Saudi Arabia strikes $1bn Korean engineering deal

Updated 25 October 2017

Saudi Arabia strikes $1bn Korean engineering deal

RIYADH: Saudi Arabia’s Public Investment Fund (PIF) has shelled out $1 billion for a 38 percent stake in Posco E&C, the construction arm of the giant South Korean steelmaker Posco.
The deal is driven by the Korean company’s drive to expand in the Middle East and comes as Posco E&C, in which Posco holds an 89.53 percent stake, plans to go public to bolster its balance sheet.
Speaking on the sidelines of the Future Investment Initiative forum in Riyadh on Tuesday, Posco head Ohjoon Kwon confirmed earlier media reports that the South Koreans would make a meaningful contribution to the Kingdom’s “Saudi Vision 2030” economic program by engaging in various construction projects.
The company has already invested $14 million for a 40 percent share in a joint venture with PIF called “Posco E&C Saudi Arabia,” revealed Kwon. The PIF holds the remaining 60 percent.
“Posco aspires to create business opportunities and contribute to the Saudi National Transformation Program through knowledge transfer and best practice sharing,” Kwon said.
He said he looked forward to sharing the means by which South Korea undertook economic diversification after being as reliant on agriculture as Saudi Arabia is on oil today.
He believed KSA had a taken a first step towards the development of its steel industry, “which is the very foundation of any industrialization effort.”
Posco, he added, was currently working with a Saudi Arabian developer on an urban development project within the Riyadh metropolitan region. 

Saudi sources deny ‘unsubstantiated’ reports of permitting alcohol

Updated 16 June 2019

Saudi sources deny ‘unsubstantiated’ reports of permitting alcohol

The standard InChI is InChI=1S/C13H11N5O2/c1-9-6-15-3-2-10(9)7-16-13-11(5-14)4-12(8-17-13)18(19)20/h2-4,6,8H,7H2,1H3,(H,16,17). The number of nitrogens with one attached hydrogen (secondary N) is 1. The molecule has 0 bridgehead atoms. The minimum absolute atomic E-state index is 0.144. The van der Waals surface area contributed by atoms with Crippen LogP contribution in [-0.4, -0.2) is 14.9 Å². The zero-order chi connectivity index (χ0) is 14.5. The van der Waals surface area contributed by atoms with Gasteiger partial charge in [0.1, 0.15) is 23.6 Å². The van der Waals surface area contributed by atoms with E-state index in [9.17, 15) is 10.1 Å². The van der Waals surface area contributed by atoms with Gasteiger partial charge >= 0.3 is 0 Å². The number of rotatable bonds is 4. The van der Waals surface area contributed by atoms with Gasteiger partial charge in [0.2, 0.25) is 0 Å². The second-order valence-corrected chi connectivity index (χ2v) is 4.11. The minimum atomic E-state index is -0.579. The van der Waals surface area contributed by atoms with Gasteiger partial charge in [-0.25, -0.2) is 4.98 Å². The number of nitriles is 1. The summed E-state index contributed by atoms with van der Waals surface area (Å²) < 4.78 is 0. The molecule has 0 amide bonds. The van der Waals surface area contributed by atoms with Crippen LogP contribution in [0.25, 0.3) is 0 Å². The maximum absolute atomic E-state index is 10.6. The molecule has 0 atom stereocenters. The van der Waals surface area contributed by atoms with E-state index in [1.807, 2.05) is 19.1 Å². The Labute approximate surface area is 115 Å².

• “The leadership has made it clear from day one; it is simply not happening,”SCTH source tells Arab News
  • The SCTH is responsible for licensing and rating hotels and restaurants

RIYADH: Saudi Arabia has no plans to allow the sale or public consumption of alcohol, a senior government source has told Arab News.

The official with access to relevant decision-makers categorically denied “unsubstantiated” media reports in some international and regional news outlets.

“If you read the fake news, you will notice it is all based on hearsay and tweets by accounts known to have a questionable agenda when talking about the Kingdom,” he said.

“As the country moves forward with its reform plans, we expect much speculation and attempts by critics to hold us back. And while people are allowed to speculate and criticize, their speculation should not be treated as the truth.”

A second source at the Saudi Commission for Tourism and National Heritage (SCTH) also denied such reports. “The leadership has made it clear from day one; it is simply not happening,” he told Arab News. “I have not heard of any plans to allow alcohol in major cities, free zones or new projects.”

The SCTH is responsible for licensing and rating hotels and restaurants. Any plans for the sale or consumption of alcohol would have to go through the commission for implementation. 

Saudi Arabia has witnessed substantial social reforms over the past three years, such as the curbing of the previously unchecked power of the religious police, reopening cinemas and allowing women to drive.

There has also been a major shift on previously prohibited public entertainment and gender mixing. International artists including Mariah Carey, Yanni, Andrea Bocelli, Enrique Iglesias and Black Eyed Peas have all performed.

Tourism projects have included pop-up versions of international restaurants such as Signor Sassi, Nusr-Et and Nobu. None has served alcohol.

“Officials have repeatedly said all changes were and will always be in line with Islamic teachings and traditions,” the senior source told Arab News.